Lacking Early Literacy Skills

As I mentioned earlier, not only am I an author, but I am also a school psychologist working in a high-needs elementary school. Most of the evaluations that I conduct with students deal with reading difficulties. Many times, I’ve found that the students I’ve tested do not have a learning disability. Rather, they simply lack the early literacy skills that are usually acquired before entering Kindergarten. Now, there are a multitude of factors that play into this, but that’s a discussion for another time. As they go through school, what I’ve typically seen is that they lack foundational reading skills. These skills build on each other every year as the curriculum becomes more challenging. The issue is that by the time the students are in their middle grade years, many have been unable to overcome the ever-increasing gap; that is their expected performance and their actual performance. Mix in a grade retention or two, and we have a serious problem. The students are over-age and seem to have lost interest in school, especially in reading. They do not see its importance; many have told me that reading is too hard. On top of that, when you place a book in front of them with characters that do not look like them or with an unrelatable story, reading it is the last thing they want to do. And let’s face it, smartphones and social media are stiff competition.

Enter diverse middle grade books.

Relatability in Diverse Books

Admittedly, my debut book features animal characters, BUT I was very intentional in writing a story that the students at my school and similar schools would find relatable. Why? In my experience, the children I’ve worked with are more interested in stories with diverse characters or those with similar experiences. They also seem to be more invested in the outcome of certain characters. In addition, when they can empathize with the author, that is a bonus. Not only are children interested in the story, but they are more willing to read other books by said author.

BookCoverWebImage_500x800

Each year at my school, I typically mentor a group of fifth-grade boys in which we discuss music and think about the messages conveyed in songs. When I ask them about their favorite rappers and why they listen to their music, I’m often told that they can relate to some of the rappers’ struggles. They feel like they’re not alone and that there’s hope that they can make it past their own personal struggles too. Without examining the veracity of some rappers’ statements, it’s important that we don’t miss that gold nugget. These boys connected with artists that looked like them, talked like them, and had relatable stories. I can almost guarantee that they would read a book written by their favorite rapper!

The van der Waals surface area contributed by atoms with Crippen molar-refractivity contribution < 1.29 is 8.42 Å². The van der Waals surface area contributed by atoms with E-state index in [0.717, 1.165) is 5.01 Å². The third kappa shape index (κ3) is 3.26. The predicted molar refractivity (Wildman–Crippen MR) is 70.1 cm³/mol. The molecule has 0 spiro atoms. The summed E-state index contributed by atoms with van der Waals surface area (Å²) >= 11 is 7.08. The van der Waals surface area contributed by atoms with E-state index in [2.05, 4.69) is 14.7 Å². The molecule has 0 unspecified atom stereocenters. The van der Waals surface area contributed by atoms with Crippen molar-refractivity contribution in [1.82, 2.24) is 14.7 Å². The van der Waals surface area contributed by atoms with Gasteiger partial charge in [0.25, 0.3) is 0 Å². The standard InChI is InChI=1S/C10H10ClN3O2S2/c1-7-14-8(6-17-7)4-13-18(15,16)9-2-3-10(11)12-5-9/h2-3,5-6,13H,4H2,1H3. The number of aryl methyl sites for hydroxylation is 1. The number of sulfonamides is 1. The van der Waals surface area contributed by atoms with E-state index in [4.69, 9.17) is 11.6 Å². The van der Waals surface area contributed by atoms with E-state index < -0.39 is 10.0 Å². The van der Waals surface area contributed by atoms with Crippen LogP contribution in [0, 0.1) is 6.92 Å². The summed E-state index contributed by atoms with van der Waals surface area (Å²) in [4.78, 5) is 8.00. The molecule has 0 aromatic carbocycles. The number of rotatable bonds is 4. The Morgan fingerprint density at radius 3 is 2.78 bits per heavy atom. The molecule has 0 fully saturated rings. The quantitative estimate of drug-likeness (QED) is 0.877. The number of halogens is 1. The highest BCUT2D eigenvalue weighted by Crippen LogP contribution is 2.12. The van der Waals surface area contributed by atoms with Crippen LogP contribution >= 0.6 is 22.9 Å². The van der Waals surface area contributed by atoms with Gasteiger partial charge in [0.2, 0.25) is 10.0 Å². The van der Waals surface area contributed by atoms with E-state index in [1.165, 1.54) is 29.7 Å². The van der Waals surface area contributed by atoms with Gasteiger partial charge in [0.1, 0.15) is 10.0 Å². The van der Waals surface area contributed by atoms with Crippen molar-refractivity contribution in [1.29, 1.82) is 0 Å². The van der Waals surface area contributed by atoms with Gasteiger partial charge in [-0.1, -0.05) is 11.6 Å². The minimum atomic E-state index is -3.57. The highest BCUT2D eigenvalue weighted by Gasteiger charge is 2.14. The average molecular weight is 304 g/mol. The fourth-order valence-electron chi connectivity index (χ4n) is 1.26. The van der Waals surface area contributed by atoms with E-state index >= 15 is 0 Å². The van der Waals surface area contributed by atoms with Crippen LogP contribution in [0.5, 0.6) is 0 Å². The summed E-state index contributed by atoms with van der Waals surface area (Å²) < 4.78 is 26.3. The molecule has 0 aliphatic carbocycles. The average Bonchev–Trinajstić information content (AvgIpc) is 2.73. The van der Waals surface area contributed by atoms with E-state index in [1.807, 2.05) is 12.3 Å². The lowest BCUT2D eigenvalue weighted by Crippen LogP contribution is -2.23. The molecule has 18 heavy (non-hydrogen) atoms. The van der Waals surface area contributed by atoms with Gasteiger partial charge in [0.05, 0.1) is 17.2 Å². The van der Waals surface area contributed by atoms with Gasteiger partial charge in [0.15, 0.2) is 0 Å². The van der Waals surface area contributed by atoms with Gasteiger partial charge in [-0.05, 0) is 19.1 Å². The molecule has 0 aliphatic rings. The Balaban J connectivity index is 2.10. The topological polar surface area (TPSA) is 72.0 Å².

((For more articles on why representation matters, check out our WNDMG Wednesday archives))

Making Connections

What does this have to do with diverse middle grade books, Jorrel? I’m glad you asked. It’s all about making connections. Making connections with children through diverse books can help them process their emotions, provide language to what they are experiencing, and may even provide a framework for overcoming various challenges.

How do you attract students who don’t find curling up with a good book on a rainy day as exhilarating as you do? Give them diverse authors and/or characters and a relatable, compelling story. What if they are a struggling reader? Well, if they’re sitting and engaging with the book, that’s half the battle! It’s easier to target some of those foundational reading skills when interest and motivation are high.

On a few occasions, I’ve read part of my book, Gus & Major: Obedience School, to a group of third graders at my school. In it, I touch on topics such as fatherlessness, behavioral problems, and forgiveness. Most of the story is drawn from my time working with children. The students were immediately able to relate to the story and characters, saying things like, “So-and-so does that in my class all the time,” or “I used to act like him in the beginning of the year.”

I’m grateful that there is an increasing number of diverse books being published. What messages do we want to send to our children? How do we ignite a love of reading in children lacking basic reading skills and maintain their interest? Let’s expand their imaginations to what else is out there, and let’s introduce them to more diverse voices early.

About Jorrel Brinkley

Jorrel Brinkley is a school psychologist and the author of his debut chapter book Gus & Major: Obedience School. He has worked with elementary school-aged children from a variety of backgrounds for over 15 years. His goal is to engage children’s imagination through entertaining, relatable, and thoughtful stories. When he is not writing, he is spending time with his wife and two boys.

Connect with Jorrel

 Instagram

Website

 

Inaugural nErD Camp Ohio